Watch the trailer . . .

* “The Bag Man“: This long, slow, boring movie was pointless and a complete waste of time. What sounded like an interesting story was just a gratuitous killing spree of blood, guts, and gore for what reason? Beats me. I couldn’t care less for anyone in the movie, as none of the characters is likable or interesting in any way.

John Cusack plays a hitman for a wealthy mobster (Robert De Niro in a new and novel role for him). The mobster orders him to get a bag, not look in the bag, and wait in a seedy motel room for the mobster to arrive. Cusack kills several people in the process of getting the bag, holding onto it, and staying alive at the motel. In the process of this, Cusack gets to know a Slavic prostitute and kills her midget and full-sized pimps (am I allowed to use the word “midget” anymore?). He also kills an FBI agent, the hotel manager, two corrupt cops, etc., etc., etc. Who cares? Not me.

Skip this.


Watch the trailer . . .

* “Jimmy P.“: If the most left-wing anti-American college anthropology professor made a movie and insisted you see it, it would be this horribly long, boring, pointless waste of time. High-quality Gitmo torture. Just awful.

“Based on a true story,” Jimmy P. is an American Indian, er . . . “Native American!” played by Benicio Del Toro (yes, I know he’s Puerto Rican, but apparently the casting director thinks “they all look alike,” or something.) Jimmy P. is an Indian who fought in World War II and suffers headaches and nightmares because of a wartime injury. Because he’s a Blackfoot Indian, the Veterans Administration gets a faux-French anthropologist of Mojave Indians (apparently, they are similar to the Blackfoot) to try to help him.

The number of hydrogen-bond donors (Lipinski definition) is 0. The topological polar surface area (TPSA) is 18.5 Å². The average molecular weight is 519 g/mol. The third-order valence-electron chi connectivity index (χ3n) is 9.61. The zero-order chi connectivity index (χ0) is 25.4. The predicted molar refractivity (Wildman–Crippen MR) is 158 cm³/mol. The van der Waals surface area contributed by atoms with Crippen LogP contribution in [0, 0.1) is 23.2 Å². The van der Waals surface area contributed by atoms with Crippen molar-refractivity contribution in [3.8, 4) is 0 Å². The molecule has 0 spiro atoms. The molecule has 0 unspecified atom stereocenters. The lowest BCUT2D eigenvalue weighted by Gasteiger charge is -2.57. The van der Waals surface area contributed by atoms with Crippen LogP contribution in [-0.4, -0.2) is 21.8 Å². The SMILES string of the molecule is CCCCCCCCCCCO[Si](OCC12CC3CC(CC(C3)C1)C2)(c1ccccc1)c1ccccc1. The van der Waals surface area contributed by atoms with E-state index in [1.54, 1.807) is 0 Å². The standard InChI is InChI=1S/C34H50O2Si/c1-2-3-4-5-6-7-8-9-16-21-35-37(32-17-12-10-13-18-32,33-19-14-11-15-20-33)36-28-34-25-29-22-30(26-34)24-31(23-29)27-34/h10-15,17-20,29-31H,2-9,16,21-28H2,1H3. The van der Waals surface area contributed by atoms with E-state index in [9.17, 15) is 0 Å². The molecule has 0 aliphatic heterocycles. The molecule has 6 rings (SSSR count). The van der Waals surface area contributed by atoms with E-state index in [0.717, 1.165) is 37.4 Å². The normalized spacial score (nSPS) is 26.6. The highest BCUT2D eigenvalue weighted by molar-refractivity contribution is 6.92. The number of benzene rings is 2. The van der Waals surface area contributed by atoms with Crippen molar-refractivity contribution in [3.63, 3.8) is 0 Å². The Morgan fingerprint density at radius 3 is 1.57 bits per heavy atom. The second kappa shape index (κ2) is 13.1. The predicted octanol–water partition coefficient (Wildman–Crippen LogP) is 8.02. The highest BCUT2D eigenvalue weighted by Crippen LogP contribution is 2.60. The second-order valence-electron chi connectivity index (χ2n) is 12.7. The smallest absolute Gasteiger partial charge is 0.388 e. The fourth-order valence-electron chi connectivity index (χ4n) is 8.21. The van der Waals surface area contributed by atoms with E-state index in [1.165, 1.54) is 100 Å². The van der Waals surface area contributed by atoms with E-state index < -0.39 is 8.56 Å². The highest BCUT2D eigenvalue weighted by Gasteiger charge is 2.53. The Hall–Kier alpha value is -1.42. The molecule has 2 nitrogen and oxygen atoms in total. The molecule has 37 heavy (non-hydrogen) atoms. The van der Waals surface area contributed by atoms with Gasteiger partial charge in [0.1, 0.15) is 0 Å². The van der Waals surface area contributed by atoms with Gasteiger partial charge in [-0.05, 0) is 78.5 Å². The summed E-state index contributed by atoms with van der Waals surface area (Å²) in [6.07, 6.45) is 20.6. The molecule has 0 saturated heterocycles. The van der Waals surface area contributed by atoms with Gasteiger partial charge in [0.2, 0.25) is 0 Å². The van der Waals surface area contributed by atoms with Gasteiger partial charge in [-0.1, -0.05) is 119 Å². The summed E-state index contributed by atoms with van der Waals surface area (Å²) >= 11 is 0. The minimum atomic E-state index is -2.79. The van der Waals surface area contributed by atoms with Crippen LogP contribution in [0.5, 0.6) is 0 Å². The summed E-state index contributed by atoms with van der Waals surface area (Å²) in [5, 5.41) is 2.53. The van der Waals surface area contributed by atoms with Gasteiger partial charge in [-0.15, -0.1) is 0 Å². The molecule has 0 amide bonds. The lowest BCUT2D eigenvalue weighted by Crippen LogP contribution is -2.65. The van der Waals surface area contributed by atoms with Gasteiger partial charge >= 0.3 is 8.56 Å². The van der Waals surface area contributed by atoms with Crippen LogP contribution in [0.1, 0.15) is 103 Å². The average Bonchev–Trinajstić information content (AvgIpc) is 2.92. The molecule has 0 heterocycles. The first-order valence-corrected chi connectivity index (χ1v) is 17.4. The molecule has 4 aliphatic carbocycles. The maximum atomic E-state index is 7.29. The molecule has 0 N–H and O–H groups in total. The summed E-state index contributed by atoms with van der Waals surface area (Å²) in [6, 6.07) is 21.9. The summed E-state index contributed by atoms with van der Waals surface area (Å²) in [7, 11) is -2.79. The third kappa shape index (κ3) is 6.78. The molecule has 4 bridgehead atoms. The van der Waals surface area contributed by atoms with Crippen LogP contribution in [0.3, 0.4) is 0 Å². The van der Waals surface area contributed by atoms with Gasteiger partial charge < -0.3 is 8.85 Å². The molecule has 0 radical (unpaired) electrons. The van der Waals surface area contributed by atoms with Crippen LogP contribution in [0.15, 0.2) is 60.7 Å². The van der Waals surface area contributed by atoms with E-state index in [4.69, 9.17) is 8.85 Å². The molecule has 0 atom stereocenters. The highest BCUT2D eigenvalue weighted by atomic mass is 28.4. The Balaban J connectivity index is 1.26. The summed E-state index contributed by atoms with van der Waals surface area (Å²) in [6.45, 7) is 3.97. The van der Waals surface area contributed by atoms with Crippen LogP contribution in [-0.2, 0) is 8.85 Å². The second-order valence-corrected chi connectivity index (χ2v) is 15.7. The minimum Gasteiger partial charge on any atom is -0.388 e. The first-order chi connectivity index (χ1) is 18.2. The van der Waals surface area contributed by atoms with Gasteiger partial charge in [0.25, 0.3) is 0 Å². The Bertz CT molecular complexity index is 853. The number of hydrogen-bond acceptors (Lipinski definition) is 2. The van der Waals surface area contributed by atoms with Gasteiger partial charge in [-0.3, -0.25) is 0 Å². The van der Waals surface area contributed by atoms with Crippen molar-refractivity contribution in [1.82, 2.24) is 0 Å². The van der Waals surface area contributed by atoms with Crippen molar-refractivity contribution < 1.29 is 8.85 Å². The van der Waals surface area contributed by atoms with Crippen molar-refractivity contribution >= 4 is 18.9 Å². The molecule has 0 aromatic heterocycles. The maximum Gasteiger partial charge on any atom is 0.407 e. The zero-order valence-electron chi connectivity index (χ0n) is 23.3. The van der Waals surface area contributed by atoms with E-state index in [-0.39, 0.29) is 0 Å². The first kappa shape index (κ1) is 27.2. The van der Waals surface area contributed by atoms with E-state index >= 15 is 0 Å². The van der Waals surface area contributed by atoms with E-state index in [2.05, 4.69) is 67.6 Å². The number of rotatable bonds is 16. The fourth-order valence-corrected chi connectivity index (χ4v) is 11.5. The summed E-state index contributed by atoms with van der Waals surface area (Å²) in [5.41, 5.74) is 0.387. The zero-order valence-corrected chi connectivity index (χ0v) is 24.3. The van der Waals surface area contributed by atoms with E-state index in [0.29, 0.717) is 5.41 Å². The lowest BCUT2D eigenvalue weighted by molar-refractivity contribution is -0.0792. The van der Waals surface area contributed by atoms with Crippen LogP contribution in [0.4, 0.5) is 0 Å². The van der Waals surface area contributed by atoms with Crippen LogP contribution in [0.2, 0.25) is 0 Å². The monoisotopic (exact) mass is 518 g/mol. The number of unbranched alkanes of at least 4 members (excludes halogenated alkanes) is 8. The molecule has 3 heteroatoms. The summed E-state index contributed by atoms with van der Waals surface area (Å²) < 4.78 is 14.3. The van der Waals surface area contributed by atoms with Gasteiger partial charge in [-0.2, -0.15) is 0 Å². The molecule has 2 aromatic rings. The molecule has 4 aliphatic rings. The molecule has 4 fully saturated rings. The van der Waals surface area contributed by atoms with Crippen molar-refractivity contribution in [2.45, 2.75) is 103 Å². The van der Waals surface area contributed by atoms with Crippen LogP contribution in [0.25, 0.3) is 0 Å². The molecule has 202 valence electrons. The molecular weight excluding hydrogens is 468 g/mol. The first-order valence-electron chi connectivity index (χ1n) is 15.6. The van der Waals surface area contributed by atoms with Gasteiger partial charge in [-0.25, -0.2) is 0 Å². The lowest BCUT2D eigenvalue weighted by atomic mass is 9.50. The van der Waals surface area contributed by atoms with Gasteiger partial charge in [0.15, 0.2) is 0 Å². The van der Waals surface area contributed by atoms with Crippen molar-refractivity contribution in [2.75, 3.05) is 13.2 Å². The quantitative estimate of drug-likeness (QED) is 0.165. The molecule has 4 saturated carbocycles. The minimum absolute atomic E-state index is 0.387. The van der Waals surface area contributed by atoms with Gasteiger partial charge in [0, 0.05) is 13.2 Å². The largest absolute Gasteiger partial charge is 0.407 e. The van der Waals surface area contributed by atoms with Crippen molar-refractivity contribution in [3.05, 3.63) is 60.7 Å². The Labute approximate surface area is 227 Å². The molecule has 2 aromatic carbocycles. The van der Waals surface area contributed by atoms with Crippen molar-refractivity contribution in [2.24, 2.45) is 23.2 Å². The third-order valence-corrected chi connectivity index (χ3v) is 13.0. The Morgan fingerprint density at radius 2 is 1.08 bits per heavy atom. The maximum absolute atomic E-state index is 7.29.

Soon, we are taken on ridiculous, boring, and sleep-inducing tangents into the anthropologist’s life, his married girlfriend’s life, and her husband in France’s life. I could not have cared less about any of them or their stuff. Then, we’re taken back to the Indian dude, who describes his weird sexual experiences and traumas as a kid on the reservation and his refusal to marry the mother of his child. Then, the anthropologist gives a lecture to the V.A. doctors about the Indian’s penis envy. Oy vey. Why on earth did I sit through this weird bleep?

There can only be one reason: So. You. Don’t. Have. To.


Watch the trailer . . .

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22 Responses

Our next door neighbor makes custom motorcycles and he also has a custom drag racing car. So, on weekends in the summertime he brings it out to race at some place near Denton. He will bring it out on Saturday morning and it is awesome! It is really neat. Usually after he tests it he puts it on a trailer and takes it to his races. Our neighbor also has really interesting motorcycles.. and no I can’t have one yet .. acording to Mum.